Influence of Judaism on the Protestant Reformation

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Influence of Judaism on the Protestant Reformation

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Entered, according to Act of Congress, in the Clerk's office of the Southern

District of Ohio, 1867, by Messrs. BLOCH & Co.

GIft Benlam i n Tuslrotestant from the teachings of the Jewi~h sages. I 'Church. believe tllat we are not yet fully aware how It. is this purt of the author's work, con­ much we owe to the Jewillh mind, in t!legmdu- stitnting chapters 3 to 6, inclusive, In th~ al emancipation of the human intellect." original, which is now presented to' the 'Vhat the lern'ned lecturer here suys of the English reader~ the trnnslation having been influence of the Jewish mind on the devel- originally undertaken at the special opment, of the human inteIlet in general, request of the Rev. Dr. \Vise, the may, with even more propriety, be said of well-known editor of THE ISRAEI.ITE, ill the influence of the Jewish mind in bring- the columns of which it was first published. ing about that great and nwmorable event, As regards the rendering itself, the trans­ f,)rming It mo~t relllarkable epoe'.! in the lator would simply say that, while endeav­ history of Christianity and Christenrlotl1- oring to give an exact and faithful copy of the Protestant Reformution. Fpw indeed, the original, he has occasionally taken the if any, are Hwnre how much Christianity liberty to abridge th~' narrative when the is indebted to Judaism, not only for its I· original would have nppeured too prolix in birth eighteen centuri(>s ago, bnt even for an Engli~h dress, and now nnd then, also, it!'! subsequ(>nt regeneration in the ~ixteenth embodied in the text the substance of whut cenhlry. Dr. Graetz, the able and thorough I in the original is stuted in the notes. The Jewish historian, whose oral instructions latter, which ure quite numerous in the

original, giving the sourc('s and qnoting the original documents, from which the author drew his facts and data, have heen left untranslated, since to th'" geneml reader they would be of little iuterest, while to the critical reader the original will no doubt be accessible. For the con­ venience of the English reader, the trans­ lator has divided the text into twenty-four sections, and prepared a "Table of Con­ tents" according to the division. At the close will also be found a brief ?'elIlUne of l\fEMPllIS, TENN., December, 1866.

tlie entire narrativ(', as it closes rather abruptly in the original. With these brief prefatory remarks, the Translator now presents these pages to the public at large, trnsting that the incidents and events therein described will be of in­ terest both to tiw votaries of that faith whom they originally and immediately concerned. and to the votaries of tlUtt other faith, upon whom tlwy subsequently and indirectly exerted so great an influence.





SECTrOY I. ites, guarded them against that loosene~s of morals-t,o which the Romanian nations When we consider the moral and intel­ had then already degenerated. Moreover, tectual state of Germany at the beginning thp, very fact that the Germans were of the sixteenth century, we can not but slow in comprehension and clumsy in wonder that the Protestant Reformation thought, caused the.m to adhere tenaciously originated in that country rather than in to their faith and to their sense pf trutll any other Christian g'overnment. Germany and justice; Hnd thus they did not, like was then the land of m·.:trauding k~lights; other nations, ~mtf~r themselves to be t e scene of cont.inual feuds for ..he most deprived of them by the arts of sophis· t.rifiinO' atf,lirs; where every man Wets a try. In the cultivated circles of Rome despot and a slave at t.he tim3, piti­ and Haly, particularly at the Papal lessly trampling upon his inferior,;;, and Court, the dogmas of Christianity were miserably fawning upon his superiors. r.rhe derided; the political po,~er alone, re· Germans themselves were a blunt, rude sulting from the latter, was eagerly people, prone to drunkenness and notori­ grasped. In Germany, where the people 0. us for their general stUPidity.. And yet, '\ were little disposed to merriment, except from snch a land and people proceeded a when in their drinking saloons, they did great movement, that agitated Europe to - not think lightly of Christianity, but re­ its very center, changed entirely the state vered it as an .ideal which, once a living Qf political affairs, gave the death-blow to reality, was bound to be revived again. the institutions of the Middle Ages, and But these moral germs were so deeply marked the dawn of a new llistorical Pl:l- I hidden and buried in the bosom of the Ger­ riod. '.rite reformation of Uhurch and I lllan people, that, but for the aid of favor­ State-a thing which enlightened minds I aule circumstances, they would not have wre then but dreaming of-began in a been brought to light to exercise th.eir great country where it would have been least ex- historical influence. The Tallnud-though p ected.. In a government remarkable for the Germans themselves will not acknowl­ its imbecility, where even the Emperor edge it-has indirectly contributed much himgelf, though st~~led the Sovereign of the to rousing these slumbering fon,"Os. \Ve 'Vorld,comm:tnded and threatened in vain; may boldly assert, that the controversy to where only the lesser tyrants, though on_ly which the Talmud gave rise aroused the at brief intervals, comm-l.nded some re- consciousness of the Germans, and created spect-who would, in such a land, have a public opinion, without Which the Refor­ looked for a Vigorous m:tnifestation of mation, like many a similar attempt,would strength, that was to rejuvenate the nations have died at its very birth-nay, more, it of Europe? r.rruly, to the men of that age would never have been born. The rolling this seer~ed a sheer impossibility. Never-I· of an i,nsignific'mt pebble ended in a power·­ tlleless, III that people there slumbered a ful, crushing avalanche. latent power, which neecled but to be I aroused,to·eff~ct the rejuvenation of Europe. SECTIO:N II. Among the Germans there still prevailed that simplicity of life and austerity of morThat insignificant grain of sand! which uls-pedantic, indeed, and even ludicrous brought about this great commotion, was in appearanc3-which ch:tra~te.rized their an ignorant, totally degraded individual, early ancestors. Not so was It III the lead­ the verv scum ot the Israelites-Joseph ing Romanian countries of the time-in Pfe.tferkorn-a being, whose name does not Italy, France and Snain. In these! a false deserve mention in literature and history, refinement, satiated lust and moral corrup­ but whom Providence seems to have des-­ tion had already appeared. The very rude­ tined, like the buprestidans, to accomplish ness and bluntnes~ still prevailing among against his will a useful work. the Germans prevented the corrupt clergy, '.rilis Joseph Pfefferkorn, a native of Mo­ to a great extent, from contaminating them raVia, was more expert in the practice of with the poison of their own viciousness. dishonesty than in the a.cquisition ofknowl. The lower orders of the clergy in Germany, edge. At the house of his _uncle, Rabbi compared with those of other European Meir Pfefferkorn, he had hastily snatched countries, were more chaste and modest. some bits of Hebrew learning, Which' he That innate appreciation of domestic life thought he could turn to more advantage and social reunion, which characterized among ignorant Christians than among his the Germans in common with the Israel- own kinsmen. Having committed one or I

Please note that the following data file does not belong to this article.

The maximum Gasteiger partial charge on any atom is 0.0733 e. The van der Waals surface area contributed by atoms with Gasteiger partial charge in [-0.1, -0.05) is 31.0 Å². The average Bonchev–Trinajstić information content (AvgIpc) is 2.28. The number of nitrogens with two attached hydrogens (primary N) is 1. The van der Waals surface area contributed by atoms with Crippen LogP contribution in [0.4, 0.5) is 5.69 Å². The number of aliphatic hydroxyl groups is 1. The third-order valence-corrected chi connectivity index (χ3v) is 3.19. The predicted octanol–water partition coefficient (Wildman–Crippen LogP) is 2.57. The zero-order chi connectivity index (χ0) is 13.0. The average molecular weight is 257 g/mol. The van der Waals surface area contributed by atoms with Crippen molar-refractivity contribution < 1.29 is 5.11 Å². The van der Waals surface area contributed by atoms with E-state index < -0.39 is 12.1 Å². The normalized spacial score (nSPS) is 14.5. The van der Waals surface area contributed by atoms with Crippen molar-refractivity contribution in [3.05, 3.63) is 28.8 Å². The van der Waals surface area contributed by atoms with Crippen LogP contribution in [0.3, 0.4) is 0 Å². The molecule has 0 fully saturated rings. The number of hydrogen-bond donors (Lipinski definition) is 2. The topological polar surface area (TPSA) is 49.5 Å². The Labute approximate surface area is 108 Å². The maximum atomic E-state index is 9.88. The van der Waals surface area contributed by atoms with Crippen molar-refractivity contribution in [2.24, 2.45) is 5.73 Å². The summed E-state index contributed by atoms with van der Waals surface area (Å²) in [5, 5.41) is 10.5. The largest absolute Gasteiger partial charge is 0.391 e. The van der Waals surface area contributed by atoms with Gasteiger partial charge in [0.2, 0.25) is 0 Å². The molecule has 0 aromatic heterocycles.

more thefts, he fled to avoid the impending' whether voluntarily or not, is notkllown­ penalty, sought refuge in the Church, and with being evil-disposed toward the Chris­ in the thirty-sixth year of his age-ab(~ut tians and with despi.~ing every thing Chris­ 1505-was baptized, together with his wife tian. A t length the A rchhishop Herrmann and children, his first name being chan~ed inquired what opinions the .Jews enter­ into Johannes (John). He also induced his! tu"ned respecting Jesns and Mary. In re­ relatives to embrace Christianity. The: spcns..l to this inquiry, the so-called bap­ baptism seems to have taken place at 00- tized Rabbi accused his former brethren of logne. Here, at nny rate, Pfefferkorn en- : the most shameful blasphemies against the joyed the special favor of the ignorant,! latter. In consequence of this, all the Jews haughty and fanatical Dominicans. They living in the region of the lower Rhine were seemed to have recognized in him a pructi- banished. cable tool, took him under their special It was from this Victor of J{arben that protection, and procnred for him the posi- Ortuin Gratius obtained all the materials tion of superintendent of the city hospital requisite for bringing c}larges against the and surveyor of salt. Jews, their Talmud, their errors and their Cologne was at tlUtt time the home of a abominations. These he published in a set of swaggering, vain-glorious set of men, book entitled, "'1'he Life and Manners of who shunned the rays of enlightenment, the Jews "-first written in Latin, 1504, and and were anxious to obscure the dawn of! translated into German. The first charge an enlightened age with the dark clouds of: preferred agllinst the Jews reads as follows: ,mperstitious ignorance. I·'oremost among '1;l1ey would not abandon their religiOll them was a certain Hoogstraten, acting as for all the treasures of the world. If even grand inquisitor-a man of violence, reck-I a thousand ducats were offered to the poor­ less in his condnct, greedily longing for the est one of thein, to induce him to renounce odor of burning heretics. He banished i his fltith, or even to stoop in order to pick from the city all who were in favor of a up something in front of a crucifix, he liberal education, and would have made an would decline the offer, preferring to re­ excellent Torquemada in Spain. Similar main in n state of indigence. Even the t-o him was a professor of DominiC'an the- most ignorant among the Jews would blogy, A1'1lOld de 'l'ur/ge/'n, who had once I rather be burned alive a tllOusand times, committed a crime in his native city, and, I than confess the name of Jesus." in consequence, would fain have cast his And now, because this people, so often origin into oblivion. Ortuin de G1'ue8 (in. decried for their greedy avarice, would not Latin, O/'tuniU8 Gratiu~.) was the third in i surrender their honest convictions for mon­ the triumvirate. He was the son of a : ey, and because this people, so generally clerbryman, de"lirous of imitating his father. : denounced as cowards. "~ould rather suffer He had tasted but little of the libl'ral arts /. the mORt excruciating pain of being burned nnd sciences; nevertheless, his friends and, alive-it was for this thaVVictor of I{arben, associates could not sufficiently praise him' or Ortnin, branded them as the worst and as a poet and master of the fine arts. most corrupt peqple on earth. The pecu­ . liar usages of the Hebrews, as well as the SECTION III. rabbinical ls that Pt~'flcrkorn a1ld his l('a(l­ in itself, and int(,lHled onl;)' to gratify the ers utterly L l1strntecl their elll1Se; llay, Hvariee of a few 1llhwreants. Others, lignin, more, they rail'ed a storm, which, in less won by the gold of the .TewR, were refl(ly than a de{,(>l1nimll, shook the ver~T foumla­ to eSpOHf:'C tl1(>ir e:lnse. 'Vith theil' assist­ tion of the Catholic Chnreh. It was jnstly allee, the Israelites callclllonstrnting" that Ptetlcrkorn WHS s(,lIIi-.Jew1f.;h Christian did 1I10re injury to an ignorant rnnn, incompetent. to judge in Christianity than all the writings of the the matteI', :InrI that his J)l'oel'cdings were .Jews. .John Hem'hlin is one of thos(' who :Ill illdin'd violation of the time-honor('cl assisted in the transition of the :;\[i(l(l1e priYileU'(ls gmnt(>d to thellJ, promiJlt'ut.. Ag('s to modern tiBIt'S, a1\(l in conseqlll'lll'e 1l1ll(mg whieh was freedom of conseienee, t r('lHlcre(l his lWlIte illustrious in tIll' annals which ml1st needR indwle the reading and of the sixteenth century. But he